How many time do Clients have to be told?

Did an inspection a couple of month ago and noted in my report the the HVAC need cleaning and servicing due excessive amount of construction debris noted in system.

Went back for a final walk through 30 day later, told them again it still wasn’t cleaned and that they need to get it cleaned and serviced.

They finally called an HVAC guy out after buying the house and now want me to pay for repairs.

I told them NO and that I told them 2 or 3 times before the purchase to make sure it get serviced/cleaned. How much clearer can I be?


All in writing, hopefully?

It amazes me that people seem to think that somehow it is our responsibility as inspectors to make things right when they have shirked their responsibilities.

I don’t think you can be any clearer. Misconceptions of what home inspectors are and aren’t run rampant.

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It happens, there is nothing you can do about it.

What was the EXACT verbiage used in the report, because obviously, they didn’t understand something!
As the saying goes… “It’s not always what you say, but HOW you say it”.

Due to presence of construction debris in unit, a professional cleaning and service review by a licensed HVAC contractor is highly advised to ensure proper and safe operation of this unit. Inspection for holes and/or cracks in heat exchanger is not within the scope of this inspection and should be performed by a HVAC contractor.

Personally, I would not have taken action on that report verbiage either. :neutral:

Would have carried more weight if it said something like
observed construction debris in unit that may restrict proper air flow/cooling. Recommend service by a licensed contractor to determine scope of repairs & associated costs.

Every time I get one of these incidents, I try to use it as a learning experience.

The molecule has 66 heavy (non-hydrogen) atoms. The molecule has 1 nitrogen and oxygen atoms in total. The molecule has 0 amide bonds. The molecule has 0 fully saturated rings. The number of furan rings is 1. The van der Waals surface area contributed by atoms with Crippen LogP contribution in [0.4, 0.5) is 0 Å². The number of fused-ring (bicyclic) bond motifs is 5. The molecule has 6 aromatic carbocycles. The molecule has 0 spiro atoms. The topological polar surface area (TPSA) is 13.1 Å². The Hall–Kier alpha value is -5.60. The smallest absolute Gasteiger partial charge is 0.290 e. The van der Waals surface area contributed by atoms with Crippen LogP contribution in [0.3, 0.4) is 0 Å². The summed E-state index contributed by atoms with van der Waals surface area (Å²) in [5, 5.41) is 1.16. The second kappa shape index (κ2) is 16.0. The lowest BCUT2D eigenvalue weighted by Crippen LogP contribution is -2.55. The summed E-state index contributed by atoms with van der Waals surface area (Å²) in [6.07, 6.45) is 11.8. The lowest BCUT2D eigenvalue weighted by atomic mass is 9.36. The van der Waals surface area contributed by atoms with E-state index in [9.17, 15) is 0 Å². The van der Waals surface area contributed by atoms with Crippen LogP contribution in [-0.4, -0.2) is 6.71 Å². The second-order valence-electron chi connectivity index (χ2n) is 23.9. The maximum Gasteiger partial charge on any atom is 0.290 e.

Did I say it clear enough? Was I too technical and not “every-day” language about it?

I’ve re-written many narratives over time as I may be right the 1st time, but it wasn’t clear enough to the average person.

I had to stop using the term “register” in my HVAC section because while it’s technically the correct term, I got so many phone calls and emails about what is a register and how come I didn’t point out there was a non-working or no existent vent, even though I clearly pointed out the non-working or no existent register issue in the report.

Yea, one of our members explained it to me years ago as “write your report as that a 5th grader can understand it”.

All you can do is mske tem aware of the problems. What they decide to do is up to them.

Both comments are good. You documented it, thats the important thing.

I’m curious, what were the repairs? and what was the outcome?

After about 10 years in the inspection industry and more that 3,000 inspections I have figured out that the biggest problem, when issues like this come up, is the inspector DID NOT properly explain the limitations of the inspection, nor properly manage their client’s expectations.

One statement I made to virtually all of my clients was " There are some people that are of the opinion that if they have a home inspection, nothing will break down, require to be maintained or repaired/replaced. If that happens the inspector will pay for the repair /replacement. That is not the case."

A home inspection is not a lifetime warranty!

Take the time to ensure the client knows the limitations and manage their expectations.

Just wondering……. Do you get paid for the return walk through? What is that about?

Hope this helps

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Zig Ziegler used to say" I speak at the 7th grade 6th month level so even the engineers and college professors can understand what i said".